The targeted killing of a key Iranian general put a stop to the bearish steepening that prevailed through much of December. Friday’s rally pushed the yield on the 10-year note to its lowest level in a month, closing at 1.78% after printing as high as 1.93% over the holiday period. The yield curve (i.e., 2-10s) ended the week about 3 basis points flatter at +26 after reaching as high as +34 on New Year’s Eve, its steepest level since the summer of 2018.
*The MBS Weekly Market Profile Report corresponds to the commentary below.*
While MBS had been performing well over the previous few weeks, Friday’s bond rally left the sector struggling relative to Treasuries. 30-year Fannies basically tracked their 10-year hedge ratios over the last 5 sessions after lagging by 5-6 ticks on Friday, duration-adjusted, while Ginnies had an even rougher time, with a cumulative 5-day performance 3-4 ticks behind 10s. The Fannie 30-year current coupon spread over interpolated Treasuries widened by about 2 basis points on the week, while 30-year Ginnies closed about 4 bps wider. Coupon swaps were mostly narrower, while Ginnie/UM30 spreads also contracted by as much as 4/32s. MBS dollar rolls remain fairly cheap, with only lower-coupon Ginnie IIs rolling special while fuller coupon UM30s and Ginnie IIs continue to roll at negative drops, reflecting their high dollar prices and fears of fast prepayment speeds.
A review of recent data suggests that primary/secondary spreads, after widening in the first half of 2019, have trended tighter over the last few months. The accompanying chart indicates that the spread of the Freddie Mac Survey rate over the Fannie Mae 60-day commitment rate (a rough estimate of the “yield” on mortgage loans purchased by Fannie) has narrowed by roughly 10 basis points since peaking over the summer.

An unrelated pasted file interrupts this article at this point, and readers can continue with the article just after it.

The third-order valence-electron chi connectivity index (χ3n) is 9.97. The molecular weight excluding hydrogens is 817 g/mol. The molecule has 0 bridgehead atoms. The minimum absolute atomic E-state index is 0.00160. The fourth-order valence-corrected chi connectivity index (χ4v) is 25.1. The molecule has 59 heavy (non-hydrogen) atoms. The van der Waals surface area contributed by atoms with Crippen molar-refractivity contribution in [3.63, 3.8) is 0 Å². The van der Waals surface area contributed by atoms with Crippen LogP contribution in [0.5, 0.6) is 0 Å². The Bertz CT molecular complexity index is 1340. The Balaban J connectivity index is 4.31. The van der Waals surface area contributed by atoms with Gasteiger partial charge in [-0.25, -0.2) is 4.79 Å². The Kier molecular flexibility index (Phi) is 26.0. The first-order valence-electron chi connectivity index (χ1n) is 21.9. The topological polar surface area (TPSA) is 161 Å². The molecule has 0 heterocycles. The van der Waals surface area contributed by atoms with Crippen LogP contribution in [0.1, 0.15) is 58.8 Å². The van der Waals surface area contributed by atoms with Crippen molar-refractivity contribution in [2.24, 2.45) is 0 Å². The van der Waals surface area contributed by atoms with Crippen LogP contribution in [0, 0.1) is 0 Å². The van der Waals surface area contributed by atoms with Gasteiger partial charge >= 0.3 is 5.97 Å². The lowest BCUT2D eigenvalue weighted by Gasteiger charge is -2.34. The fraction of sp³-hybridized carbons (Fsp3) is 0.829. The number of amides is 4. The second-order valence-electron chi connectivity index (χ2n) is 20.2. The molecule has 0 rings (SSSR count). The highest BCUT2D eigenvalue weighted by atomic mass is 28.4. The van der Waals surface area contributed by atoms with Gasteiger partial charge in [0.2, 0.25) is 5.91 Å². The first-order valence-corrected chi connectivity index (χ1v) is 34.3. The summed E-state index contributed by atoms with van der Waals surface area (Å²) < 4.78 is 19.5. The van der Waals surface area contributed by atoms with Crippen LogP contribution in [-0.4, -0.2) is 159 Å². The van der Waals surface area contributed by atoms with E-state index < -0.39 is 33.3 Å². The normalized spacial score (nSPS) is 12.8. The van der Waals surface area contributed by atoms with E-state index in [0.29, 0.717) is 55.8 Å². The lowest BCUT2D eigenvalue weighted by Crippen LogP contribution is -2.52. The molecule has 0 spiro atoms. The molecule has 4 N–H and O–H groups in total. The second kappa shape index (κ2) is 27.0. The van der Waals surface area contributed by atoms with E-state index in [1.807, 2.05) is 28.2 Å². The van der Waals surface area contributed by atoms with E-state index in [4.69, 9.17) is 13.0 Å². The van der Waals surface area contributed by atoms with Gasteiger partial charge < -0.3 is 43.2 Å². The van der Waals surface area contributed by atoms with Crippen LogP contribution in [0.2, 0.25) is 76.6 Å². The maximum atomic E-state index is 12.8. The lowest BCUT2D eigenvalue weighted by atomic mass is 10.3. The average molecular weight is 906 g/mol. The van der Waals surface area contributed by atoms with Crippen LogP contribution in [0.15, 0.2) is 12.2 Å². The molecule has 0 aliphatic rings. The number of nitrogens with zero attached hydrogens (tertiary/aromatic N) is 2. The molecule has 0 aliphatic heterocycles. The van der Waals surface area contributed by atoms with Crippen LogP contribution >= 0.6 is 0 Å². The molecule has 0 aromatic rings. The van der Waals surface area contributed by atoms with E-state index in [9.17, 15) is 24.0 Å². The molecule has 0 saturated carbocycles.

This spread is a reliable proxy for the profitability of mortgage lending, and its tightness for much of 2018 reflected the margin compression experienced by lenders over that period. While the current spread remains above its late-2018 lows, the recent tightening reflects increased competition resulting from the 25% decline in refinancing applications since their peak over the summer.
About the Author: Bill Berliner
As Director of Analytics, Bill Berliner is tasked with developing new products and services, enhancing existing solutions, and helping to expand MCT’s footprint as the preeminent industry-leader in secondary marketing capabilities for lenders.
Mr. Berliner boasts more than 30 years of experience in a variety of areas within secondary marketing. He is a seasoned financial professional with extensive knowledge working with fixed income trading and structuring, research and analysis, risk management, and esoteric asset valuation.
Mr. Berliner has also written extensively on mortgages, MBS, and the capital markets. He is the co-author, with Frank Fabozzi and Anand Bhattacharya, of Mortgage-Backed Securities: Products, Structuring, and Analytical Techniques, which was named one of the top ten finance texts in 2007 by RiskBooks. He wrote and edited chapters for The Handbook of Mortgage-Backed Securities, The Handbook of Fixed-Income Securities, Securities Finance, and The Encyclopedia of Financial Models. In addition, Mr. Berliner co-authored papers published in The Journal of Structured Finance and American Securitization. He also wrote the monthly “In My View” column for Asset Securitization Report from 2008-2012.